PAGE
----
News

Dropouts 'UnCollege' Path to Success

State university graduates in Tuscaloosa, Ala., Aug. 6 2011 (file photo).
State university graduates in Tuscaloosa, Ala., Aug. 6 2011 (file photo).
Deborah Block

For many people, attending college is part of the American dream, a gateway to success and a good job. But, as many recent college graduates are learning the hard way, dreams don't always become reality.

It didn't take a diploma for twenty-year-old Dale Stephens to figure that out. Disillusioned with college because he felt he was not getting the skills he wanted, he dropped out and started "UnCollege," a social movement that challenges the notion that college is the best path to success.

Home-schooled for much of his youth, Stephens knows what it’s like to learn outside the classroom. His movement isn't opposed to higher education, he says, but focused on alternatives for those who feel pressured to enroll.

"I’m suggesting that everyone take a good, hard look at their education, figure out why they are there and what they’re doing with it, so that people can decide whether or not it makes sense to stay in college or leave school," he says.

He also points out that many college graduates have student loans that take years to repay. The Federal Reserve Bank of New York estimates that outstanding student loans skyrocketed to more than $800 billion last year, $1 billion more than all U.S. credit card debt combined.

Stephens urges people to consider using money they would have spent for college on other learning experiences.

"What if you took that money and instead invested in a year of traveling. What if you invested in a start-up or started a non-profit and were able to gain some of those same learning experiences in ways that you would never be able to inside the classroom."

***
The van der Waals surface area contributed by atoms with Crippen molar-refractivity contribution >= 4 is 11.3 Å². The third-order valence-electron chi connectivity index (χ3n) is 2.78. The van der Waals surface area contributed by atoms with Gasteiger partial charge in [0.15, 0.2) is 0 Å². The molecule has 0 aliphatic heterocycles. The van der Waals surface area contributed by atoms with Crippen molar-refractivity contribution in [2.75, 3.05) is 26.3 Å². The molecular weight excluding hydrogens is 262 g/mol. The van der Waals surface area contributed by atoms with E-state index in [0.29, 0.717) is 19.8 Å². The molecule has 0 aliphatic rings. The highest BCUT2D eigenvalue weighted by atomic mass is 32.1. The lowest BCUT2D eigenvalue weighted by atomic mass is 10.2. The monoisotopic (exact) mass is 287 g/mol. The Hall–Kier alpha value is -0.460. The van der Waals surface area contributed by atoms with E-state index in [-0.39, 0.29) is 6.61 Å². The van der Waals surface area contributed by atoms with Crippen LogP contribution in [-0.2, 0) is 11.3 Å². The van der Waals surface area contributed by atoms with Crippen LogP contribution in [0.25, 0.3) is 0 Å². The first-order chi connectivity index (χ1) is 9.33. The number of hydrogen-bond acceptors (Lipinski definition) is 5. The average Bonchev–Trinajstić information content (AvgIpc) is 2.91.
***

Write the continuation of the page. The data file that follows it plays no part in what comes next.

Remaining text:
A tangible skill set
"I left school because there wasn’t a program for what I wanted to do right now," says Ben Goering, who dropped out of college two years ago and now works for a social-media website in San Francisco.

"Ultimately, I'd been following the industry and been a computer nerd and been on the web for my entire life," he says. "The initial catalyst was definitely, I think, having a very tangible skill set to leave college with and then quickly get hired with."

Stories like Goering's concern Dan Hurley of the American Association of State Colleges and Universities, who calls the UnCollege movement "misleading and dangerous."

"Post-secondary credentials are at their highest demand that they have even been," he says. "If today’s youth has any hope of achieving an American middle-class lifestyle, the odds are very high that they’re going to have to have some type of post-secondary credential, likely a two-year degree, if not a four-year degree or higher."

No guarantees
But Stephens says a college degree is no longer a guarantee of a higher income.

“For the recent class of graduates there’s a pretty harsh reality. Twenty-two-and-a-half percent of those under 25 with college degrees are unemployed," he says. "Another 22 percent of those with degrees are working jobs that don’t require their degree.”

Despite the dismal job market, Marc Kramer has no regrets and says he values his college experience.

"College is one of the best things that has ever happened to me," says Kramer. "I don’t think any topic, in particular, is pointless, because every topic you take helps you expand your knowledge through a different way of thinking that you normally wouldn’t have."

Michael Brunwesser, who plans to graduate from college soon, admits that he has thought about leaving.

"There are so many books and so much information on the Internet specifically targeted at skills or subjects that I would like to learn, so the UnCollege movement isn’t some far-fetched idea of a kid who just wants to be a bum on his parents’ couch," he says. "It’s a valuable philosophy."

To further promote that philosophy, Stephens received a $100,000, two-year grant from the Thiel Foundation, which encourages lifelong learning, and a book he's writing about UnCollege is expected to be published next year.

This forum has been closed.
Comment Sorting
Comments
     
by: Benjamin Goering
March 29, 2012 6:41 PM